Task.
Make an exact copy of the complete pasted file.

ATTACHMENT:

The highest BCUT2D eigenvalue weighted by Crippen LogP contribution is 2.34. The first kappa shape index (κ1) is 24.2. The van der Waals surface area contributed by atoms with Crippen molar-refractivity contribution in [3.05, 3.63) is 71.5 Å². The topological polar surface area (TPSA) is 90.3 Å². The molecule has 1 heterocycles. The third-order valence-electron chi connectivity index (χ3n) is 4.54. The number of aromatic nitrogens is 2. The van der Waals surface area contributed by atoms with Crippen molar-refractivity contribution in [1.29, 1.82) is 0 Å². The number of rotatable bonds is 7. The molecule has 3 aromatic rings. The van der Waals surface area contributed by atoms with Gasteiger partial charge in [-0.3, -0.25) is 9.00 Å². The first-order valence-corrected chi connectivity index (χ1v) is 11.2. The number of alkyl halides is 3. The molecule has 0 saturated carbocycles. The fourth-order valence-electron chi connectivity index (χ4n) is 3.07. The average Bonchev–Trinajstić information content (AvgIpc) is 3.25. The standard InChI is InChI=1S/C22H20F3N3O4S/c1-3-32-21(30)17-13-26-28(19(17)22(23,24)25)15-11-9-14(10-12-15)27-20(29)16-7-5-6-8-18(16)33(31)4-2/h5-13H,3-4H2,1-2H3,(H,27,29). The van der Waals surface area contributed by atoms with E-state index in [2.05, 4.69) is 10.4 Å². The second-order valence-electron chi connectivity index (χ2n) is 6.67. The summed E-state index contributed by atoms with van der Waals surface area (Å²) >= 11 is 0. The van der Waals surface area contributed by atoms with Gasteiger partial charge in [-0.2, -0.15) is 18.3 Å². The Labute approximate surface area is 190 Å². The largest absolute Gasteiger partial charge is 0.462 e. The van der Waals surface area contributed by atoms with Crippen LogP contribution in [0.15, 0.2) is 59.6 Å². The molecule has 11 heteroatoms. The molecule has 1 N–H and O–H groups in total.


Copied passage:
The highest BCUT2D eigenvalue weighted by Crippen LogP contribution is 2.34. The first kappa shape index (κ1) is 24.2. The van der Waals surface area contributed by atoms with Crippen molar-refractivity contribution in [3.05, 3.63) is 71.5 Å². The topological polar surface area (TPSA) is 90.3 Å². The molecule has 1 heterocycles. The third-order valence-electron chi connectivity index (χ3n) is 4.54. The number of aromatic nitrogens is 2. The van der Waals surface area contributed by atoms with Crippen molar-refractivity contribution in [1.29, 1.82) is 0 Å². The number of rotatable bonds is 7. The molecule has 3 aromatic rings. The van der Waals surface area contributed by atoms with Gasteiger partial charge in [-0.3, -0.25) is 9.00 Å². The first-order valence-corrected chi connectivity index (χ1v) is 11.2. The number of alkyl halides is 3. The molecule has 0 saturated carbocycles. The fourth-order valence-electron chi connectivity index (χ4n) is 3.07. The average Bonchev–Trinajstić information content (AvgIpc) is 3.25. The standard InChI is InChI=1S/C22H20F3N3O4S/c1-3-32-21(30)17-13-26-28(19(17)22(23,24)25)15-11-9-14(10-12-15)27-20(29)16-7-5-6-8-18(16)33(31)4-2/h5-13H,3-4H2,1-2H3,(H,27,29). The van der Waals surface area contributed by atoms with E-state index in [2.05, 4.69) is 10.4 Å². The second-order valence-electron chi connectivity index (χ2n) is 6.67. The summed E-state index contributed by atoms with van der Waals surface area (Å²) >= 11 is 0. The van der Waals surface area contributed by atoms with Gasteiger partial charge in [-0.2, -0.15) is 18.3 Å². The Labute approximate surface area is 190 Å². The largest absolute Gasteiger partial charge is 0.462 e. The van der Waals surface area contributed by atoms with Crippen LogP contribution in [0.15, 0.2) is 59.6 Å². The molecule has 11 heteroatoms. The molecule has 1 N–H and O–H groups in total.